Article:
ALBERTA BANDS SUE FEDS OVER DRINKING WATER
by Julie Abouchar
Willms & Shier Environmental Lawyers LLP
Four Alberta First Nations launched a lawsuit against the federal government on June 16, 2014, alleging that Canada failed to provide resources and investments to ensure safe drinking water on reserves. The lawsuit, commenced by the Tsuu T'ina Nation, the Sucker Creek First Nation, the Ermineskin Cree Nation, and the Blood Tribe, is significant for First Nations communities across the country dealing with water quality issues. Water is important for cultural and ceremonial reasons in addition to sustaining life. However, there is a history of delayed action to ensure safe drinking water on reserves across the country. Currently, 58 First Nation water systems across Canada have boil water advisories resulting from unsafe drinking water quality.
The following key events precede this litigation
- 2006 Expert Panel on Safe Drinking Water for First Nations – The Minister of Indian Affairs and Northern Development and the Assembly of First Nations appointed an Expert Panel on Safe Drinking Water for First Nations in June 2006. The Panel's mandate was to hold hearings across the country and provide regulatory options for water on First Nations reserves. The Panel's November 2006 report provided options for water regulation on First Nations reserves. The report concluded that regulation alone would be insufficient to address water quality issues and that adequate resources and investment are pre-conditions to regulation.
- 2011 Report on First Nations Water Infrastructure – The Federal government commissioned a report on the state of First Nations water infrastructure from engineering firm Neegan Burnside. This report, released in April 2011, estimated a cost of $1.08 billion in construction costs and $79.8 million in non-construction costs to bring First Nations water systems up to standards of water systems off reserve.
- 2013 Safe Drinking Water for First Nations Act – The Federal government enacted the Safe Drinking Water for First Nations Act in May 2013. The Act provides a framework for regulations for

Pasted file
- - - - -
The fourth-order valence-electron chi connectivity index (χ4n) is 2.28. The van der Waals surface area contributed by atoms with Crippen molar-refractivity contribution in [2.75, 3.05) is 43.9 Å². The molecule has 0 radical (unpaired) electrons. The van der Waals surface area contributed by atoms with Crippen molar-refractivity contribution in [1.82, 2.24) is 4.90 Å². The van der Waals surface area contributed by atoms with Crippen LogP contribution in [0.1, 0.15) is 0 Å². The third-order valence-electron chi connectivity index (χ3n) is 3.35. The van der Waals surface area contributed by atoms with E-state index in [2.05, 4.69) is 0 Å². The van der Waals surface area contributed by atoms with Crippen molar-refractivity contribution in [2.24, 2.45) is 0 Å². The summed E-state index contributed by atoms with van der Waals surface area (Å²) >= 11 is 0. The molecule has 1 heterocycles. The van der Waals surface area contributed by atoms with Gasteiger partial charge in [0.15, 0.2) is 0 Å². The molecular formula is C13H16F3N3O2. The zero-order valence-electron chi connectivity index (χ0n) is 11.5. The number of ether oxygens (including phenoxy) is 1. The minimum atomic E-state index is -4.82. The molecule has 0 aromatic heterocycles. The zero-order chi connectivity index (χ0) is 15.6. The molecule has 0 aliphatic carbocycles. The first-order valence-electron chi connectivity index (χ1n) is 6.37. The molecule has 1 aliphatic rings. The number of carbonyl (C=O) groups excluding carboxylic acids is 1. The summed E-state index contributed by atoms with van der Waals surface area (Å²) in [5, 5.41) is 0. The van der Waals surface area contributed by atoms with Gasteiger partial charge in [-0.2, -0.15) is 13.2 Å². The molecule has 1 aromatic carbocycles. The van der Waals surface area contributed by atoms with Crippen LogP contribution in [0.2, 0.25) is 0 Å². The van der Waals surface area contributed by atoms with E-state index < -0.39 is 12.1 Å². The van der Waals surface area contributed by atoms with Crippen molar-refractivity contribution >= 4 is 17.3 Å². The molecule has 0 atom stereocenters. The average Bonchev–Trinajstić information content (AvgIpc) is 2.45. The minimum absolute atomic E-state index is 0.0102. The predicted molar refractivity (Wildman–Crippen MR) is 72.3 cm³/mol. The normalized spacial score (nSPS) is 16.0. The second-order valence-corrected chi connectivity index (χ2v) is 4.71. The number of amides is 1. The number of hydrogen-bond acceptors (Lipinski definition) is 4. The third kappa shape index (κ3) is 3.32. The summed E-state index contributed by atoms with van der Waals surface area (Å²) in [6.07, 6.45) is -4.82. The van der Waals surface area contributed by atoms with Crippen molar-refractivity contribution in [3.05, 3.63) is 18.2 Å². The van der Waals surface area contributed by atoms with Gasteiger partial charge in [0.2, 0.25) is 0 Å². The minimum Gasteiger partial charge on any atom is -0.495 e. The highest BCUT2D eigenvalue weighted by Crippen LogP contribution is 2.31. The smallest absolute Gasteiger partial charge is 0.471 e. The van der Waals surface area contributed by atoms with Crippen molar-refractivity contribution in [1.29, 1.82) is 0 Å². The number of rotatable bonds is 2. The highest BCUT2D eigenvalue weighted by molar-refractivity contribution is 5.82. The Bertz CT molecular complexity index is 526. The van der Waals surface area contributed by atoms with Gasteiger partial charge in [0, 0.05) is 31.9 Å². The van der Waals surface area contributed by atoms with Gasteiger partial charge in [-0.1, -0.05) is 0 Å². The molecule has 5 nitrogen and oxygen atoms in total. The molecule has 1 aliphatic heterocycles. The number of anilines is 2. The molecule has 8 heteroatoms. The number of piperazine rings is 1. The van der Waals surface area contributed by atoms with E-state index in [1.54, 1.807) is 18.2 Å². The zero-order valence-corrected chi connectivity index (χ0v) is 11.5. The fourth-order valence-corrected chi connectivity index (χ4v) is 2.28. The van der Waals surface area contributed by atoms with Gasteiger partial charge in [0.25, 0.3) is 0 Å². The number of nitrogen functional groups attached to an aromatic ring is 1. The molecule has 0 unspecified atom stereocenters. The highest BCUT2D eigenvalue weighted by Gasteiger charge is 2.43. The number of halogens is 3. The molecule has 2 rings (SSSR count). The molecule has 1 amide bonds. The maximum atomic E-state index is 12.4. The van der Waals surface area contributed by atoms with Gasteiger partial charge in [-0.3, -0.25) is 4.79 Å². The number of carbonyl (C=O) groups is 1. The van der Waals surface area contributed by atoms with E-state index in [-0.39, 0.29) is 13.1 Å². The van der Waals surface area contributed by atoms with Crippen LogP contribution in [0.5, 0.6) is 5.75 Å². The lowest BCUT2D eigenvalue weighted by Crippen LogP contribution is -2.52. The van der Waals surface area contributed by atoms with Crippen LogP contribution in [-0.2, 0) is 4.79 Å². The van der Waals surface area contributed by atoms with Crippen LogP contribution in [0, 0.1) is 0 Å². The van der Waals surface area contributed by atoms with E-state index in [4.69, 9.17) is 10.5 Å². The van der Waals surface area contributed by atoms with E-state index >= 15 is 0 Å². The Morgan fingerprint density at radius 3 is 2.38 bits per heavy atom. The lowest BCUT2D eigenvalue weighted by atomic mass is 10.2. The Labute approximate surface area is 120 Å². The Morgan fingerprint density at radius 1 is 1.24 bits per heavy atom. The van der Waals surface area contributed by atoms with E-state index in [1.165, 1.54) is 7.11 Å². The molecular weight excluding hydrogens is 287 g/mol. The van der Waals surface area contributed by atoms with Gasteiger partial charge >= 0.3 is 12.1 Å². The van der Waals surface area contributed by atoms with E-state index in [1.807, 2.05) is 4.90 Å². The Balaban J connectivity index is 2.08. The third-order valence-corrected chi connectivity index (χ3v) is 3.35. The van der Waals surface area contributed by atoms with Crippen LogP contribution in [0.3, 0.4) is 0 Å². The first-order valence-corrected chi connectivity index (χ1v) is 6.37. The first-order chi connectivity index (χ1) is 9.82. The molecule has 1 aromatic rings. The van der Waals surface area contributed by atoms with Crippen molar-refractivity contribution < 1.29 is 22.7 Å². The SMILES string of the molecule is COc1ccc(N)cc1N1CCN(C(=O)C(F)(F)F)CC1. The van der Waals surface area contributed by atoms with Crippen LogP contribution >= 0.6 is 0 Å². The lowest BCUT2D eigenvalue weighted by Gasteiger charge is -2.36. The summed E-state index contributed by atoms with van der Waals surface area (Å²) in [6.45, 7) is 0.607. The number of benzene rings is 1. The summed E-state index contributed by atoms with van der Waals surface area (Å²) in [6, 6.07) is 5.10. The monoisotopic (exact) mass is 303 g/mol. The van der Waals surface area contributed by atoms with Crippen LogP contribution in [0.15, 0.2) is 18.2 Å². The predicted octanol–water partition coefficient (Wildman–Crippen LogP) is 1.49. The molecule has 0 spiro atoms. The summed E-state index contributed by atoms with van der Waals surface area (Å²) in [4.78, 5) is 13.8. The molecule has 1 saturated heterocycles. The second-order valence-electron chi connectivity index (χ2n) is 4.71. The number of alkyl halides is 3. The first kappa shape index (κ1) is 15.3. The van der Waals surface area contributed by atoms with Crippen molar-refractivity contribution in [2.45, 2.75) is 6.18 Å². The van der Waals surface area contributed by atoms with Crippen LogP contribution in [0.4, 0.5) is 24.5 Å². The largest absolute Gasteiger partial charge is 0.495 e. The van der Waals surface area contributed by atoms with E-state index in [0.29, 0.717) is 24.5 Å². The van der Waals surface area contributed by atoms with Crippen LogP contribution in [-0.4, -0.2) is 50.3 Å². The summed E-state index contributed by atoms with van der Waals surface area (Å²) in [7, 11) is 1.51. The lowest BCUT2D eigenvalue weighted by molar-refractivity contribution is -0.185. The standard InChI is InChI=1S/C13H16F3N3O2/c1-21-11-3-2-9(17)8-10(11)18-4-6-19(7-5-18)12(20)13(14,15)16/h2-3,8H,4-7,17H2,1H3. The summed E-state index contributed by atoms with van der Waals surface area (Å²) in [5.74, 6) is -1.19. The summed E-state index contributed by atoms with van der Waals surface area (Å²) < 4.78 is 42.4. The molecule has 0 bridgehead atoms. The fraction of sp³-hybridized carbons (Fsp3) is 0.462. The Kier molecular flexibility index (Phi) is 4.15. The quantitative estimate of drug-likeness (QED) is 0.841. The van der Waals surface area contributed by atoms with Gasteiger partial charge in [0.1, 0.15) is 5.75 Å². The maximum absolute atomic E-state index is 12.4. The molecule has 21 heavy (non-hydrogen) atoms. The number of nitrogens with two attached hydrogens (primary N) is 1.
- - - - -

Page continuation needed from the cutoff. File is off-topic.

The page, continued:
- protecting sources of drinking water
- standards for the design of water and wastewater systems, and
- procedures for monitoring, testing and reporting adverse results.
Regulations have not yet been drafted. The Act attracted opposition from First Nations based on the lack of infrastructure, training and support required for First Nations to comply with the Act. The Assembly of First Nations recognized the capacity gap, just as the Expert Panel had.
The Legal Challenge by the First Nations
The Plaintiffs' Application states that they have been dealing with unsafe and inadequate drinking water for too long. Their reserves do not have the infrastructure or expertise to treat and deliver drinking water. As a result, the Plaintiffs' reserves have frequently been under boil water advisories and residents have suffered adverse health effects from contaminated water. The lack of safe drinking water has caused some residents to move off reserve and has perpetuated long-standing disadvantages faced by First Nations people in Canada.
The Plaintiffs describe the injuries suffered by them, including adverse health effects, being deprived of the full benefit and use of their reserves, the diminishing economic value of their reserves, and diminishing residential conditions on reserves.
The Plaintiffs allege that the Federal government's failure to ensure safe drinking water for their reserves constitutes a violation of government duties and commitments. The Plaintiffs' claim is grounded in the Federal government's fiduciary duty and Honour of the Crown relating to the creation and management of reserves. It is also based on the section 7 right to life, liberty and security of the person, and section 15(1) equality rights provided in the Canadian Charter of Rights and Freedoms. The Plaintiffs further allege that the Federal government has violated the section 36(1)(c) Constitution Act requirement that the federal and provincial governments be committed to providing equal public services to all Canadians.
The Plaintiffs ask Canada to remedy the unsafe drinking water conditions including: consulting and implementing strict standards and monitoring regimes, and increasing governance, resources and powers in the hands of the First Nations.
The Plaintiffs also seek an order for Canada to disgorge the savings it has made by failing to implement the necessary infrastructure to ensure safe drinking water.
Related Water Today Stories
A Discussion of Aboriginal and First Nations Self-Government - - Michel Ryan - 6/29/12
Bill S-8 - The safety of drinking water on First Nation lands - Michel Ryan - 7/4/12